Nov 6, 2014 4:29 PM
Inventor of CorningWare glass dies in New York
The Associated Press
DES MOINES, Iowa (AP) S. Donald Stookey is no household name, but his best-known invention truly is: CorningWare, the durable, heat-resistant ceramic glass used since the 1950s to make millions upon millions of baked lasagnas, tuna casseroles and other potluck-dinner dishes.
The scientist, who died Tuesday at 99, created a type of glass so strong that the military used it in guided missile nose cones. His space-age material found a home in most American kitchens in the form of white dishes decorated with small blue flowers.
Stanley Donald Stookey died at an assisted living center in Rochester, New York, said his son Donald Stookey. He said his father broke a hip in a fall a few months ago and underwent surgery, but his health deteriorated.
"He was one of the great glass scientists in the history of the world," said Steve Feller, a physics professor at Coe College in Cedar Rapids, Iowa, where Stookey earned an undergraduate degree in chemistry and mathematics and remained active in alumni activities. "Virtually everyone has had CorningWare at some point in time, and there were all sorts of spinoff applications from his fantastic work."
CorningWare was celebrated for its versatility. It was strong enough to withstand minor kitchen mishaps, and it gave home cooks the ability to bake and serve food in the same dish. The dishes could go straight from the oven to the dinner table and then into the refrigerator or freezer.
You could also put them in a microwave, and some types could be heated atop a stove. They were a common sight at family gatherings, potlucks and holiday celebrations across the county.
Stookey joined Corning Glass Works in New York in 1940, the same year he graduated with a doctorate in physical chemistry from the Massachusetts Institute of Technology. He immersed himself in research, studying the complex chemistry of oxidation and its effects on glass, according to a company biography.
In 1952, he placed a plate of glass into an oven to heat it, but the oven malfunctioned. Instead of heating to about 1,100 degrees Fahrenheit, the oven shot up to more than 1,600 degrees. Stookey expected to find a molten mess. Instead, he found an opaque, milky-white plate. As he was removing it from the oven, his tongs slipped, and the plate fell to the floor. But instead of shattering, it bounced.
He had discovered glass ceramics, which Corning patented as Pyroceram. By the end of the 1950s, the work led to CorningWare, one of the company's most successful product lines.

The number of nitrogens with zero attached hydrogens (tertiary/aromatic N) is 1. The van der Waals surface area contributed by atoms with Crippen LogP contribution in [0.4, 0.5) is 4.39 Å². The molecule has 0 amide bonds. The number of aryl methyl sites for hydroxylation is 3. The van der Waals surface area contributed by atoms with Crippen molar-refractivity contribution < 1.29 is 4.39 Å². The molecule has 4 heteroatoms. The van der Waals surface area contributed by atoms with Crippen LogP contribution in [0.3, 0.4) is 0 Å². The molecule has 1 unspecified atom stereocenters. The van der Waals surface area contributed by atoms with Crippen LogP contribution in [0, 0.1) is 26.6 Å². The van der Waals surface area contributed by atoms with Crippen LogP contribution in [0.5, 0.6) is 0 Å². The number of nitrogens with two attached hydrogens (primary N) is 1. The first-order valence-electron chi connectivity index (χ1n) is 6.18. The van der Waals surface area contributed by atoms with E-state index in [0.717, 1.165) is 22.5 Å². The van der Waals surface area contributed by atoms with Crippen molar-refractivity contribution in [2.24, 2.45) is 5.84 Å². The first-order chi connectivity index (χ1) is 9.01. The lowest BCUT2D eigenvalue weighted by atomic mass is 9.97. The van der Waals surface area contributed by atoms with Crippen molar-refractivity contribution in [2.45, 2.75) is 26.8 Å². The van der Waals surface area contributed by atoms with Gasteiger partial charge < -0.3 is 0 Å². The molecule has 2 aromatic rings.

"He was fearless the unknown never daunted him," said David Morse, Corning's chief technology officer. "He was an unassuming and quiet but tough person," whose numerous inventions generated big businesses for the company. "Don was recognized throughout the glass technology community as a world-class scientist."
In a 2011 interview, Stookey said he initially viewed glass research as a way to make money, but he became intrigued by glass' special characteristics.
"I thought this might be a field where I could find something new, invent things not seen before, and I was lucky to have that be the case," he said in a video project funded by The History Channel for the Corning Museum of Glass.
CorningWare is still sold today, although it is now marketed by World Kitchen LLC, a Rosemont, Illinois-based company formed after Corning Inc. spun off its consumer-products division in 1998.
Stookey earned 60 U.S. patents. His other innovations included developing photosensitive glass that helped lead to color television picture tubes.
He received the National Medal of Technology from President Ronald Reagan in 1987. In 2010, at age 94, he was inducted into the National Inventors Hall of Fame.
"Half of his life was being a professional, well-known scientist, and the other half was fully being a father to three of us kids, a family man and a good husband," Stookey's son said. "He took us hunting and fishing and on vacations around the country and around the world."
Stookey was born in Hay Springs, Nebraska, on May 23, 1915. His family moved from Nebraska to Cedar Rapids when he was 6. He graduated from Coe College in 1936 before earning a master's degree in chemistry from Lafayette College in Easton, Pennsylvania, followed by the MIT doctorate.